Key learning objectives:

  • Understand why the culture deep dive technique is important

  • Identify the steps to undertake a culture deep dive

Speak to an expert

Speak to an expert today to access this and all of the content on our platform.

Summary

How do we identify the target area?

We first need to identify potential positive and negative outliers within the different sub-cultures of an organisation. Because the deep dive process operates at this subculture level, it is effortful and intensive so it’s not usually cost-effective or practical to develop a full understanding of the whole jigsaw of sub-cultures straight away. The deeper investigative work will need to be prioritised by taking a risk or interest-based approach.

Two simple inputs that can be used to direct priorities are firstly, existing internal and external employee survey data, and secondly, risk or conduct-based data that can be aggregated at a subculture level

How do we go about collecting data?

The diagnostic part of the deep dive involves data collection and analysis which takes around 6-8 weeks to complete. 

Data collection involves triangulation of qualitative and quantitative data, including through existing culture-related data, i.e. surveys, auditrs or compliance reviews and through confidential one-to-one interviews and surveys.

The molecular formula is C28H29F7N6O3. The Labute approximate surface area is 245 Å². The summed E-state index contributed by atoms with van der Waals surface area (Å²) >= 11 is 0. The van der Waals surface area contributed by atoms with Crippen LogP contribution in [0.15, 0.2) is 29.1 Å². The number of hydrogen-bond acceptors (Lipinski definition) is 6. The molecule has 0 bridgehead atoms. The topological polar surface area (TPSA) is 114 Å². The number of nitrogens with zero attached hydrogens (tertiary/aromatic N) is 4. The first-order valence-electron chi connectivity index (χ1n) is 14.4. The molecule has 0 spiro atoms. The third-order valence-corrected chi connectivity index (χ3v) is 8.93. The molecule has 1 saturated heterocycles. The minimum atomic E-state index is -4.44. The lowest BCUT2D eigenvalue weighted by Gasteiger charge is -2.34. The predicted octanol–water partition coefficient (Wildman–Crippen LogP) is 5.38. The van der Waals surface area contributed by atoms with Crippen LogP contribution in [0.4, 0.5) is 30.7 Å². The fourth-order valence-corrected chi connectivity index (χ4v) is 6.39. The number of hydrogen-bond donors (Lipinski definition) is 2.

How do we analyse the data?

The purpose of data analysis is to synthesise all of the data input and identify patterns and common themes that reflect the underlying collective norms, attitudes and environmental conditions that influenced behaviour and that are relevant to that particular subculture.

When analysing data it is important to follow a rigorous approach. Patterns and themes will start to emerge from the analysed data.

 

Speak to an expert

Speak to an expert today to access this and all of the content on our platform.

Roger Noon

Roger Noon

Roger is an executive coach and culture change practitioner with a background in engineering and programme management. He has spent the last decade in large multinational banks working out how to understand culture and strengthen behaviours in order to improve conduct, risk management and business performance.

There are no available videos from "Roger Noon"